January 30th, 2019
Environmental and community energy groups have urged the State to remove barriers for citizen participation in policy-making processes related to battling climate change.
Friends of the Earth Ireland (FOE), Tipperary Energy Agency and Dingle Sustainable Energy Community have published a roadmap for a community energy revolution.
The three groups’ proposal sets guidelines for transitioning fossil-fuel dependent Ireland of today to a “low-carbon climate resilient society” of the future.
The proposal outlines the significance of developing local energy agencies that would shepherd local communities through their journey of decarbonisation.
The plan also advocates for the development of local green, renewable projects, while advising the State to establish “climate change units within local authorities” led by “climate change officers” who’d engage with citizens on a community level.
The groups have also called for additional climate change funding that would support local community engagement activities and urged the State to eliminate costs “associated with connecting renewable electricity project”.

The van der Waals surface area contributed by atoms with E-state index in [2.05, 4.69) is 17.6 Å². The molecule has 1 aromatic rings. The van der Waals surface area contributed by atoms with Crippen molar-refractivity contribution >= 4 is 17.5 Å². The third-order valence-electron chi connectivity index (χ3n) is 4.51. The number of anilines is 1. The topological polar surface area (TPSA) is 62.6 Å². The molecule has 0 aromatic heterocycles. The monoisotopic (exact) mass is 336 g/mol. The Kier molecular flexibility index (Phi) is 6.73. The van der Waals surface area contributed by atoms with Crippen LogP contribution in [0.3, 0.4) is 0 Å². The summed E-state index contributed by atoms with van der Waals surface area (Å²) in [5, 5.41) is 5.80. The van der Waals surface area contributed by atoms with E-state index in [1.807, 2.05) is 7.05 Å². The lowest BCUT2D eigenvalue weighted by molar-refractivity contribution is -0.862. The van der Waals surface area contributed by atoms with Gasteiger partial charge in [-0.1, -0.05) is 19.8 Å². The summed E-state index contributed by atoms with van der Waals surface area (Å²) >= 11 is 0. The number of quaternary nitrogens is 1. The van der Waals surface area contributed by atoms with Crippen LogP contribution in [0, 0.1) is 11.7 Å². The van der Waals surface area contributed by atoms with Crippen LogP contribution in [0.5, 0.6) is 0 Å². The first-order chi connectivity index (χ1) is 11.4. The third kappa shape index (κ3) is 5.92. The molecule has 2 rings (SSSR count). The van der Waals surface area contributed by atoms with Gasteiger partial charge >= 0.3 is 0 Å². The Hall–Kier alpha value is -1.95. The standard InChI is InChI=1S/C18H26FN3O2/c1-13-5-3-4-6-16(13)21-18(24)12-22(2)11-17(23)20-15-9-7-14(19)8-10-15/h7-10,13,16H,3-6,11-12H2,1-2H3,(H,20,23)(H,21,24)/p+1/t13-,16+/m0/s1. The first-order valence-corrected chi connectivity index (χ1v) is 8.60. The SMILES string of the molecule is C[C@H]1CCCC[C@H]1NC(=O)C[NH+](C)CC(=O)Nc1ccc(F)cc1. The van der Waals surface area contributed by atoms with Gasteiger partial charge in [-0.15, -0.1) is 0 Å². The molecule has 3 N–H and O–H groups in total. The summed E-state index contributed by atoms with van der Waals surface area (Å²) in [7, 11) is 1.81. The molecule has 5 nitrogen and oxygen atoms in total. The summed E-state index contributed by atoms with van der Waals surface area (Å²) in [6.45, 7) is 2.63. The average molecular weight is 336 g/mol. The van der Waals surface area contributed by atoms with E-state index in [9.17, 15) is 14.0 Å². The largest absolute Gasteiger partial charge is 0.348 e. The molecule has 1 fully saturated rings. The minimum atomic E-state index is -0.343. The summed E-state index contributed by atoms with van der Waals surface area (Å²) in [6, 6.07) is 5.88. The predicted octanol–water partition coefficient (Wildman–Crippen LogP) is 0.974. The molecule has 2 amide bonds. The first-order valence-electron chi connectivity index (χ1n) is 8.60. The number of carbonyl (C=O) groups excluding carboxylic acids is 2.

Kate Ruddock, Deputy Director of Friends of the Earth, said that hundreds of community groups in Ireland are committed to decreasing their carbon footprint and their input and experience must be recognised by the State. “Ireland excels at the community level from GAA to Tidy Towns,” Ms Ruddock said.
“The recommendations that will come from this special Oireachtas committee offer a huge opportunity to unleash the potential within our communities and enable the citizens of Ireland to take action on climate change,” she continued.
She added that while the Minister for Climate Action Bruton invariably stresses the importance of citizen participation in ecological policy-making, State officials have remained loath to remove “state-designed barriers” for such cooperative endeavours.
FOE recently announced the first winner of its Solar Schools competition to support schools and communities to power themselves with free renewable electricity generated right from their roof.
St Munchin’s College in Co Limerick beat out 39 other schools to win the competition that will see €10,000 worth of solar panels dished out to schools to finance putting solar panels on their rooftops.
According to FOE, winning schools will be able to sell any power they do not use to its partner ‘Community Renewable Energy Supply’ (CRES) and is a “win-win for the schools and the climate”.
Closing dates for next year’s competition to be announced in the coming months.